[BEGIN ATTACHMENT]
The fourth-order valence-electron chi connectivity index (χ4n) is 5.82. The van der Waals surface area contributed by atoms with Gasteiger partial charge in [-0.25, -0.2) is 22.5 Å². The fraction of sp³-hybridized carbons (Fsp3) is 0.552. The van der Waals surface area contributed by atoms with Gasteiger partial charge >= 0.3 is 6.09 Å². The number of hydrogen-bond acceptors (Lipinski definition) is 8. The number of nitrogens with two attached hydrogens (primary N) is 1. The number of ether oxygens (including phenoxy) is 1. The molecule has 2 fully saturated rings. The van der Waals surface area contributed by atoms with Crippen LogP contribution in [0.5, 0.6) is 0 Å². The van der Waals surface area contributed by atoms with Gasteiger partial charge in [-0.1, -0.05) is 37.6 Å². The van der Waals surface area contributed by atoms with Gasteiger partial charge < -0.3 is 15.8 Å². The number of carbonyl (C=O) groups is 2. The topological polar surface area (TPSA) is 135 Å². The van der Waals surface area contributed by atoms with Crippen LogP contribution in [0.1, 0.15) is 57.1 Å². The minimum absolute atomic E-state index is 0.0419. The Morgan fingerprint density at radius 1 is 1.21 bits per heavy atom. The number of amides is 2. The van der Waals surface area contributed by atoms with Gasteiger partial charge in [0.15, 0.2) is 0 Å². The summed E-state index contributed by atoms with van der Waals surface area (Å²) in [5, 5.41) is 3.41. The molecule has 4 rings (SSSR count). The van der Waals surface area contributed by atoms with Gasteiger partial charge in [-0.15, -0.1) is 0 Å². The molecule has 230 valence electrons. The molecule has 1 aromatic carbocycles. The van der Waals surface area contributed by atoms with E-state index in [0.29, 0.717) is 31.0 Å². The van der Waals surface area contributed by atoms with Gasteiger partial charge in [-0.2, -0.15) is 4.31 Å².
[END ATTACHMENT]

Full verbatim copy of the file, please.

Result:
The fourth-order valence-electron chi connectivity index (χ4n) is 5.82. The van der Waals surface area contributed by atoms with Gasteiger partial charge in [-0.25, -0.2) is 22.5 Å². The fraction of sp³-hybridized carbons (Fsp3) is 0.552. The van der Waals surface area contributed by atoms with Gasteiger partial charge >= 0.3 is 6.09 Å². The number of hydrogen-bond acceptors (Lipinski definition) is 8. The number of nitrogens with two attached hydrogens (primary N) is 1. The number of ether oxygens (including phenoxy) is 1. The molecule has 2 fully saturated rings. The van der Waals surface area contributed by atoms with Crippen LogP contribution in [0.5, 0.6) is 0 Å². The van der Waals surface area contributed by atoms with Gasteiger partial charge in [-0.1, -0.05) is 37.6 Å². The van der Waals surface area contributed by atoms with Gasteiger partial charge < -0.3 is 15.8 Å². The number of carbonyl (C=O) groups is 2. The topological polar surface area (TPSA) is 135 Å². The van der Waals surface area contributed by atoms with Crippen LogP contribution in [0.1, 0.15) is 57.1 Å². The minimum absolute atomic E-state index is 0.0419. The Morgan fingerprint density at radius 1 is 1.21 bits per heavy atom. The number of amides is 2. The van der Waals surface area contributed by atoms with Gasteiger partial charge in [0.15, 0.2) is 0 Å². The summed E-state index contributed by atoms with van der Waals surface area (Å²) in [5, 5.41) is 3.41. The molecule has 4 rings (SSSR count). The van der Waals surface area contributed by atoms with Gasteiger partial charge in [-0.15, -0.1) is 0 Å². The molecule has 230 valence electrons. The molecule has 1 aromatic carbocycles. The van der Waals surface area contributed by atoms with E-state index in [0.29, 0.717) is 31.0 Å². The van der Waals surface area contributed by atoms with Gasteiger partial charge in [-0.2, -0.15) is 4.31 Å².